Our brains are not programmed to process motion picture for extended periods of time. Quiet your brain by reducing TV exposure before heading to bed.

4. Limit caffeine intake

Caffeine is a stimulant and avoiding may decrease the likelihood of being alert while lying in bed.

5. No naps close to bed time

After travelling around Europe one summer I noticed some Europeans enjoy a nice “siesta” which is an afternoon rest or nap, especially one taken during the hottest hours of the day in a hot climate. However, these naps are taken early in the afternoon which allows you have ample time to fall asleep later in the evening. Be sure to avoid taking a nap late in the afternoon as it may cause you to either fall asleep much later than anticipated or worse, not sleep at all.

6. Keep the bedroom cooler than usual

Turn down the thermostat a few degrees at night to allow your body to fall into a state of hibernation. It works for bears so it’s worth a try.

7. Draw up a warm bath

A warm bath or shower helps soothe and relax the body and prepare it for bed. Note: a cold shower has the complete opposite effect in case you feel drowsy and sleepy during the day.

8. Avoid using technology in bed

There are several reasons for this. One being that the blue light emitted from our mobile devices strains our eyes and could cause sleep disturbances. Some tech companies have even incorporated a “night shift” mode to allow your eyes to adapt to warmer colours.

9. Keep mobile phones and computers away from your bed

Although the jury is still out on this factor, your cell phone and computer transmit signals even when you’re not using them. Avoid the problem of radiofrequencies altogether by leaving your electronic devices in the living room, far away from where you sleep.

10. See a Chiropractor!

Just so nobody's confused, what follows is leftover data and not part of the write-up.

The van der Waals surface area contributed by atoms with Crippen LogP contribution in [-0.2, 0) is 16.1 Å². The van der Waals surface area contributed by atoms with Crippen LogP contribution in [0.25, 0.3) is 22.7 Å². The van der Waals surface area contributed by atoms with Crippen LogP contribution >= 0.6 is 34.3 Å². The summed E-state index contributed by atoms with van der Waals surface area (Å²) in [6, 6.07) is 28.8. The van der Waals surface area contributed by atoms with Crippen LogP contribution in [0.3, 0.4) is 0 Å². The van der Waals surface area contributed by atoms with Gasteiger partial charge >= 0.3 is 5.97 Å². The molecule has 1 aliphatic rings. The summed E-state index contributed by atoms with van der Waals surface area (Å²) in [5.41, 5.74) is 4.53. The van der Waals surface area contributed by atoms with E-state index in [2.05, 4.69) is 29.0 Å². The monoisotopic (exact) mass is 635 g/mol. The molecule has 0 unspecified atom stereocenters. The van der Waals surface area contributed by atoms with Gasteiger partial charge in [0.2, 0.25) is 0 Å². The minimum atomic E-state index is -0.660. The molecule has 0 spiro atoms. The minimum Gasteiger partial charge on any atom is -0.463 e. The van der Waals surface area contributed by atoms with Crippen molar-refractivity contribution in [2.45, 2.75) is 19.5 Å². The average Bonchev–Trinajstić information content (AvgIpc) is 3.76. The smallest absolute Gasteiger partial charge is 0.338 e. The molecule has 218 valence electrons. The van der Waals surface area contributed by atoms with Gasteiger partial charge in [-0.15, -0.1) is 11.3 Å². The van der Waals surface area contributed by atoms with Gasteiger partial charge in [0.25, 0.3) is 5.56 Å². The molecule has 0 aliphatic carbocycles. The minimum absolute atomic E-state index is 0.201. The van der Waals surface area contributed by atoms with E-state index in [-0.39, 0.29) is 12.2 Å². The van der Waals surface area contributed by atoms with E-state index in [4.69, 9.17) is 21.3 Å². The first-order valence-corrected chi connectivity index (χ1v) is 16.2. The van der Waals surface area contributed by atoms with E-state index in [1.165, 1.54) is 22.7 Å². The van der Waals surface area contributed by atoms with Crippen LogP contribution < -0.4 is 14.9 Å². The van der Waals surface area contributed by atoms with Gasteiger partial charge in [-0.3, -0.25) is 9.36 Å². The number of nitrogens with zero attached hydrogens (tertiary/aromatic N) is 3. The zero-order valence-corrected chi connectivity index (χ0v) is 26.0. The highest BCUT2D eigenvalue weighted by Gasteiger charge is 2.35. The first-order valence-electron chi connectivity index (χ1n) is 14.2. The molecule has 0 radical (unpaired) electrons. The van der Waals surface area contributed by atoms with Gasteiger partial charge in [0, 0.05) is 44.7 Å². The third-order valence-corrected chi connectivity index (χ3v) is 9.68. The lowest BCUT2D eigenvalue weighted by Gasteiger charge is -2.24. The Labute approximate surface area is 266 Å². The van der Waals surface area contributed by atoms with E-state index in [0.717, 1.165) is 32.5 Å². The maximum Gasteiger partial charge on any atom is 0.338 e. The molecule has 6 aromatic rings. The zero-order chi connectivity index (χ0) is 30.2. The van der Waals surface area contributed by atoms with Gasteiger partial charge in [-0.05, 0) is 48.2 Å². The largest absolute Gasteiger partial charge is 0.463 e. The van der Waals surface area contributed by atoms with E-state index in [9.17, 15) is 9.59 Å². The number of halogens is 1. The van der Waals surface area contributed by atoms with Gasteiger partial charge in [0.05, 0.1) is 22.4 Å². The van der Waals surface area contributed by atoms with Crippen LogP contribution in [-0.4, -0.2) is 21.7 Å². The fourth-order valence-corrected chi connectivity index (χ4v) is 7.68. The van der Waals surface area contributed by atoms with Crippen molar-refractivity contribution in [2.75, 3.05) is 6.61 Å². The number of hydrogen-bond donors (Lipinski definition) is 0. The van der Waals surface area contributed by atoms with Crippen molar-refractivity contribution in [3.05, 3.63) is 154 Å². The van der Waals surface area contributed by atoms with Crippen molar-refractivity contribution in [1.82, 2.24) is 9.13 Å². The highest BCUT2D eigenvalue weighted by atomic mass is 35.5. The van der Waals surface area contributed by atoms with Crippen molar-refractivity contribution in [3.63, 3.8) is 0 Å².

One of the most common responses I get from patients after starting Chiropractic care is that they report better sleep.  This may due to patients having sleep disturbances as a result of spinal related problems.  Since many find relief while addressing their back problems, it may explain why a significant number of those patients report better sleep as an unintended, but much appreciated, side benefit of being under Chiropractic care.  Click here for more information and ask for a referral to a chiropractor near you.

Be sure to check with your health practitioner first before attempting any of these suggestions.

Also, do you find that it’s a struggle to get the kids asleep or better yet stay asleep?  Click here to read, “Why Do We Make Young Children Sleep Alone?”

Sweet dreams!

 

References:

1. https://www150.statcan.gc.ca/n1/pub/82-003-x/2017009/article/54857-eng.htm
2. Institute of Medicine Committee on Sleep Medicine and Research. Colten HR, Altevogt BM, eds. Sleep Disorders and Sleep Deprivation: An Unmet Public Health Problem. Washington, D.C.: The National Academies Press, 2006.
3. Hirshkowitz M, Whiton K, Albert SM, et al. National Sleep Foundation’s updated sleep duration recommendations: Final report. Sleep Health 2015; 1: 233-43.